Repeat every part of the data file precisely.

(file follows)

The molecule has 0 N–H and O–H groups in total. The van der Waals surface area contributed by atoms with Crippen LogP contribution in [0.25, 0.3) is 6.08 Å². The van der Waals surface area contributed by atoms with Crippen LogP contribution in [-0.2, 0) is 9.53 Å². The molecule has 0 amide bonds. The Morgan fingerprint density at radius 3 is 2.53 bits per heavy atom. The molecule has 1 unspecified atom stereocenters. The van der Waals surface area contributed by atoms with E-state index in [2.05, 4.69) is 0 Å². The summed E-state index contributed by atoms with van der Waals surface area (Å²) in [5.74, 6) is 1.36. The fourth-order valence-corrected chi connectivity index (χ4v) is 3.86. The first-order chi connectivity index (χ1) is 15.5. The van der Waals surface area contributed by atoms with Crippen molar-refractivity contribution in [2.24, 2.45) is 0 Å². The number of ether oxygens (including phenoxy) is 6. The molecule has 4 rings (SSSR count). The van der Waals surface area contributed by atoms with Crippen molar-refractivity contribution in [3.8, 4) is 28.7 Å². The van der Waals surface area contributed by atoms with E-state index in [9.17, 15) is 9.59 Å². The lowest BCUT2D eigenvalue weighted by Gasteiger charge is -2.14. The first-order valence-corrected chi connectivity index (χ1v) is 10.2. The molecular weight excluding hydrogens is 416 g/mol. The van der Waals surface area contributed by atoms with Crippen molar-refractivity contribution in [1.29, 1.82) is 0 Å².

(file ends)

The molecule has 0 N–H and O–H groups in total. The van der Waals surface area contributed by atoms with Crippen LogP contribution in [0.25, 0.3) is 6.08 Å². The van der Waals surface area contributed by atoms with Crippen LogP contribution in [-0.2, 0) is 9.53 Å². The molecule has 0 amide bonds. The Morgan fingerprint density at radius 3 is 2.53 bits per heavy atom. The molecule has 1 unspecified atom stereocenters. The van der Waals surface area contributed by atoms with E-state index in [2.05, 4.69) is 0 Å². The summed E-state index contributed by atoms with van der Waals surface area (Å²) in [5.74, 6) is 1.36. The fourth-order valence-corrected chi connectivity index (χ4v) is 3.86. The first-order chi connectivity index (χ1) is 15.5. The van der Waals surface area contributed by atoms with Crippen molar-refractivity contribution in [2.24, 2.45) is 0 Å². The number of ether oxygens (including phenoxy) is 6. The molecule has 4 rings (SSSR count). The van der Waals surface area contributed by atoms with Crippen molar-refractivity contribution in [3.8, 4) is 28.7 Å². The van der Waals surface area contributed by atoms with E-state index in [9.17, 15) is 9.59 Å². The lowest BCUT2D eigenvalue weighted by Gasteiger charge is -2.14. The first-order valence-corrected chi connectivity index (χ1v) is 10.2. The molecular weight excluding hydrogens is 416 g/mol. The van der Waals surface area contributed by atoms with Crippen molar-refractivity contribution in [1.29, 1.82) is 0 Å².